When used with Tkinter, Python offers an easy and fast way of creating GUI applications. Tkinter is the standard GUI library for the Python programming language. It offers a powerful object-oriented interface for the Tk GUI toolkit.
Creating a GUI application using Tkinter is very easy. All you need to do is to follow these simple steps:
- Import Tkinter
- Create the main window for the GUI application under development
- Add one or more Tkinter Widgets
- Enter the main event loop for taking action for each user-triggered event
Tkinter offers over 15 types of widgets, including buttons, labels, and text boxes. Each of them has access to some specific geometry management methods that serve the purpose of organizing widgets throughout the parent widget area.
- Comes with a range of widgets that support geometry management methods
- Eases the development of GUI applications
- Supports an effective object-oriented interface
Primary Intent: Compatibility library (wrapping over differences between Python 2 and Python 3)
Secondary Intent(s): None
Although simplistic, Six is a powerful Python library that is meant to smooth out the differences between various Python 2 and Python 3 versions. Six is intended for supporting codebases that can operate on both Python 2 and Python 3 without the need for modifications.
The Six library is super-easy to use thanks to being offered as a single Python file. Hence, it is ridiculously easy to copy the library into a Python project. The name Six reflects (Python) 2 x (Python) 3.
- Simple utility functions for making Python code compatible with Python 2 and Python 3
- Supports every version since Python 2.6
- Too simple to use as contained in a single Python file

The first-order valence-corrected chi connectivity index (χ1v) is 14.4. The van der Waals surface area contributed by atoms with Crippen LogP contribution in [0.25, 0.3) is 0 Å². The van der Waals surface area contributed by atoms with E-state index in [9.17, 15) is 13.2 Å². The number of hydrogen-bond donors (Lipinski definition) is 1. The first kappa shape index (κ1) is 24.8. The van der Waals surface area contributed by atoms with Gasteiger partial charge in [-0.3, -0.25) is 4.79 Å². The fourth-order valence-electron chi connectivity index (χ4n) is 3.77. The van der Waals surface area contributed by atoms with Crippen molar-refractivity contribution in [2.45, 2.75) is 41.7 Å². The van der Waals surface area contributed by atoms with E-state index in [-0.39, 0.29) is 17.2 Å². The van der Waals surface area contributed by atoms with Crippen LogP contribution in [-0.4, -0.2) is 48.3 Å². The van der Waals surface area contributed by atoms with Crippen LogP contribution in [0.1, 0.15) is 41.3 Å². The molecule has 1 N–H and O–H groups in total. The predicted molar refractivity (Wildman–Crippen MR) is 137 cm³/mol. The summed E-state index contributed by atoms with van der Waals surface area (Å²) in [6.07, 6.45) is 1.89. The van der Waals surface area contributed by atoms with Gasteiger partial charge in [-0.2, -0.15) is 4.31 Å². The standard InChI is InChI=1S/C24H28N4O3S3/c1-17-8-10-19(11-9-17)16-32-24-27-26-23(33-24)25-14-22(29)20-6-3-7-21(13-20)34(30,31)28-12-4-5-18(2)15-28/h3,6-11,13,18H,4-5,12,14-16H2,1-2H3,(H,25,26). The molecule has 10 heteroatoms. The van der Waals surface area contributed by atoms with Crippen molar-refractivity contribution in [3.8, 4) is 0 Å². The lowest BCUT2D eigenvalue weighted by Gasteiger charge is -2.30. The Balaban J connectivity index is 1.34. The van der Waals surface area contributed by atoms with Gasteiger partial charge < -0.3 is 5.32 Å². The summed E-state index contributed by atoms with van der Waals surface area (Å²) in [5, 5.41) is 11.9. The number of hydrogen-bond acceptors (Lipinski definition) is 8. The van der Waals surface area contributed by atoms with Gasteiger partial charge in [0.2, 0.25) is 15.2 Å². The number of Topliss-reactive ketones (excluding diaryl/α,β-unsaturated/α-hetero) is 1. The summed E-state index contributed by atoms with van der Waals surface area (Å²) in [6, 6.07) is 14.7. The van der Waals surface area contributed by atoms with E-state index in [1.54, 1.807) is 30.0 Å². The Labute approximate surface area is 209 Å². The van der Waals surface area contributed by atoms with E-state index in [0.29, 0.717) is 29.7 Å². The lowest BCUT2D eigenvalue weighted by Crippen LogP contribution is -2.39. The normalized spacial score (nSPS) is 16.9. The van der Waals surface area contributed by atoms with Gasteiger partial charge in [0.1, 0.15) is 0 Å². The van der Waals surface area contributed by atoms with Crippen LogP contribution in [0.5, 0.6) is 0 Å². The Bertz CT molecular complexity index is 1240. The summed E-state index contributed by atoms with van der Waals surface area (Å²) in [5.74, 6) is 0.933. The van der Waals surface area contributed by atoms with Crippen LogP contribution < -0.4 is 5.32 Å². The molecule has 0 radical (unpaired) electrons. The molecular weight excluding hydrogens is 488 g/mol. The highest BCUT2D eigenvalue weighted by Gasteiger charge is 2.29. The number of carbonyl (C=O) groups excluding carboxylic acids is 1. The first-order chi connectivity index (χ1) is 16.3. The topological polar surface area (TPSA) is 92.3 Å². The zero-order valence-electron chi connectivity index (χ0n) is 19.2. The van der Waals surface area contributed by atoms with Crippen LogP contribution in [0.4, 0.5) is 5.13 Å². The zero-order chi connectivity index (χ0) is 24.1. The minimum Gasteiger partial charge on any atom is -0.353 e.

Primary Intent: Serve as an asynchronous HTTP Client/Server
Secondary Intent(s): None
Another simple yet widely used Python library is the aiohttp. It is basically meant to be an asynchronous HTTP client or server in Python. Beyond this and offering out-of-the-box support for Client WebSockets and Server WebSockets, there’s nothing more to this Python library.
- Offers a web server that has middlewares, pluggable routing, and signals
- Provides out-of-the-box support for both Client WebSockets and Server WebSockets
- Supports both Client and HTTP Server
Primary Intent: 2D game development
Secondary Intent(s): Multimedia app development
Pygame is a free and open-source Python library that is meant for accomplishing multimedia application development in Python, especially two-dimensional gaming projects. Hence, it is widely used by both casual and professional Python game developers.
Under the hood, Pygame makes use of the SDL (Simple DirectMedia Layer) library. Like the SDL library, the Pygame library is highly portable and thus provides support for a wide number of platforms and operating systems.